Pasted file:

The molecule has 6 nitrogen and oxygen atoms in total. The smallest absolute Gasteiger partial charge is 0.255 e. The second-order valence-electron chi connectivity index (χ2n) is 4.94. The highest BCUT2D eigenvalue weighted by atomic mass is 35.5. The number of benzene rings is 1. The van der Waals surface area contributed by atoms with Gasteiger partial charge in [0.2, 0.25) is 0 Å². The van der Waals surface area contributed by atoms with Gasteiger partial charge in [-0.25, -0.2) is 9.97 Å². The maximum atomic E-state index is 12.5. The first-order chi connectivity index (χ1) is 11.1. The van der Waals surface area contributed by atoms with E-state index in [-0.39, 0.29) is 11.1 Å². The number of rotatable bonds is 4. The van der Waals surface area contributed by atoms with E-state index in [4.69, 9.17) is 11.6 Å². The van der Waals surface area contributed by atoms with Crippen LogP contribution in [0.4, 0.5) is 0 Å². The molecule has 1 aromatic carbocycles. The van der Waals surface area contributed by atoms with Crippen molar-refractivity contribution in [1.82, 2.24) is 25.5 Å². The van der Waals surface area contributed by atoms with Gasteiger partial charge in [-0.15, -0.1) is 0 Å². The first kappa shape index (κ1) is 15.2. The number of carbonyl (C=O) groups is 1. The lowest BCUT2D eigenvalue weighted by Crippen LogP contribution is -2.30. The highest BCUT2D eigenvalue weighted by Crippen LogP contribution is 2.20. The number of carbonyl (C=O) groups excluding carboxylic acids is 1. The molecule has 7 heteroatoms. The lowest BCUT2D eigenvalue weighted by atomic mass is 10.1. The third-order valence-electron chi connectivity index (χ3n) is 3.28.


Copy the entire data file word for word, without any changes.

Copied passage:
The molecule has 6 nitrogen and oxygen atoms in total. The smallest absolute Gasteiger partial charge is 0.255 e. The second-order valence-electron chi connectivity index (χ2n) is 4.94. The highest BCUT2D eigenvalue weighted by atomic mass is 35.5. The number of benzene rings is 1. The van der Waals surface area contributed by atoms with Gasteiger partial charge in [0.2, 0.25) is 0 Å². The van der Waals surface area contributed by atoms with Gasteiger partial charge in [-0.25, -0.2) is 9.97 Å². The maximum atomic E-state index is 12.5. The first-order chi connectivity index (χ1) is 11.1. The van der Waals surface area contributed by atoms with E-state index in [-0.39, 0.29) is 11.1 Å². The number of rotatable bonds is 4. The van der Waals surface area contributed by atoms with E-state index in [4.69, 9.17) is 11.6 Å². The van der Waals surface area contributed by atoms with Crippen LogP contribution in [0.4, 0.5) is 0 Å². The molecule has 1 aromatic carbocycles. The van der Waals surface area contributed by atoms with Crippen molar-refractivity contribution in [1.82, 2.24) is 25.5 Å². The van der Waals surface area contributed by atoms with Gasteiger partial charge in [-0.15, -0.1) is 0 Å². The first kappa shape index (κ1) is 15.2. The number of carbonyl (C=O) groups is 1. The lowest BCUT2D eigenvalue weighted by Crippen LogP contribution is -2.30. The highest BCUT2D eigenvalue weighted by Crippen LogP contribution is 2.20. The number of carbonyl (C=O) groups excluding carboxylic acids is 1. The molecule has 7 heteroatoms. The lowest BCUT2D eigenvalue weighted by atomic mass is 10.1. The third-order valence-electron chi connectivity index (χ3n) is 3.28.